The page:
Perple_**X**'s
memory and CPU consumption during phase diagram calculations increase
exponentially with the size of the computational domain (i.e., the range of
physical variables to be considered). This exponential increase occurs because
over a larger range of physical conditions, Perple_**X**
must consider more phases and a wider range of phase compositions. For example,
if the pressure-temperature coordinate frame of a phase diagram section is split
into quarters, the total user-time and CPU cost of section calculation is
reduced dramatically. More importantly, because the calculation of each quarter
requires less memory, the resolution of the calculations can be increased, with
the result that the quality of the final result is improved. Because the
calculations of the quarters are independent of each other, the calculations can
be run in parallel if a user has access to more than one CPU, resulting in a
further reduction in user-time, which, unlike true parallel computing, scales perfectly
with the number of available CPUs. While it is possible to implement the process
of splitting and recombining calculations by hand, this process is tedious and
time-consuming. For this reason, Mark
Caddick wrote an easy-to-use MatLab script named **Paralyzer**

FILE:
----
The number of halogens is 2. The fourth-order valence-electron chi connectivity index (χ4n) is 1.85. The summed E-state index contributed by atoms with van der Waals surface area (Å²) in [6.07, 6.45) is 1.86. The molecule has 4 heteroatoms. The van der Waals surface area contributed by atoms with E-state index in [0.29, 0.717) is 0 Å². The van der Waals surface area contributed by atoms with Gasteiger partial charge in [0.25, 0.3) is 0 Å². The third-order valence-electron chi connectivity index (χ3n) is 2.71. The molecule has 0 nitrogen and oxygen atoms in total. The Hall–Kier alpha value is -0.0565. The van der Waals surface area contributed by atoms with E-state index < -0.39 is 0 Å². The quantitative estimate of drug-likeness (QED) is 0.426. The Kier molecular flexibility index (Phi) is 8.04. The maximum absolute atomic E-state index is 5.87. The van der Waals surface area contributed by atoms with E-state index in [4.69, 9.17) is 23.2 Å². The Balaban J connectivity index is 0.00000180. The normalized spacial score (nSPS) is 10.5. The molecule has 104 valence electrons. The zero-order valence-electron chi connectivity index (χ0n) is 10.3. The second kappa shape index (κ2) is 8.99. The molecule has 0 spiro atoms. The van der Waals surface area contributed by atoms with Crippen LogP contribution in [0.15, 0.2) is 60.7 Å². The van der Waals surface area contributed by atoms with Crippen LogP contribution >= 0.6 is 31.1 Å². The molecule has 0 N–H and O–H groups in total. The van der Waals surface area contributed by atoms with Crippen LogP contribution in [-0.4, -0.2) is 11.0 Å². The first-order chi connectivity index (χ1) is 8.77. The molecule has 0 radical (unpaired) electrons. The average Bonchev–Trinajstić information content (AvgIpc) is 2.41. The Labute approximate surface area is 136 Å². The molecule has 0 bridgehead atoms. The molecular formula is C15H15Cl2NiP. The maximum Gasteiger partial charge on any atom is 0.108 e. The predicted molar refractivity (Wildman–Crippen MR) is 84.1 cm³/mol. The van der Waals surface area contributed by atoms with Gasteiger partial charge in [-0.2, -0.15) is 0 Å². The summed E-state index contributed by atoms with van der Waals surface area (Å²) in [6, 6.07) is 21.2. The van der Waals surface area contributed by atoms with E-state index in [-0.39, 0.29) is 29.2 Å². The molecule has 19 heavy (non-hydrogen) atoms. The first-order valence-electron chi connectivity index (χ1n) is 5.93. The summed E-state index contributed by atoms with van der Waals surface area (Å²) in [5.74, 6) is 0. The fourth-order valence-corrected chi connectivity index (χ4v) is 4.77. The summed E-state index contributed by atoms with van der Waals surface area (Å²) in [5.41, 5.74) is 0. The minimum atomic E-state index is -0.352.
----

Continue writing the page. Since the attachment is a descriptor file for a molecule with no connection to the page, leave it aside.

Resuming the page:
that automates the splitting
and recombination of Perple_**X**
calculations.

To download the
**Paralyzer** script, and for instructions on its
use, go to **Mark Caddick**'s
web page at:

**www.metamorphism.geos.vt.edu/Paralyzer.html**

The commercial
MatLab program is the only requirement for running **Paralyzer**,
you do not need a multiprocessor computer to benefit from the script.

If
you do not want to support Matlab, then **Evangelos
Moulas** has written a splitting script for Octavia, the results of which
can be recombined using the Perple_**X**
program UNSPLT. UNSPLT can also be used in conjunction with **Paralyzer**
if **Paralyzer**'s recombine function is
deactivated. Because UNSPLT is written in FORTRAN it is marginally faster than **Paralyzer**'s
recombine function and because it has a different algorithm UNSPLT may be useful
if **Paralyzer** has problems recombining
results.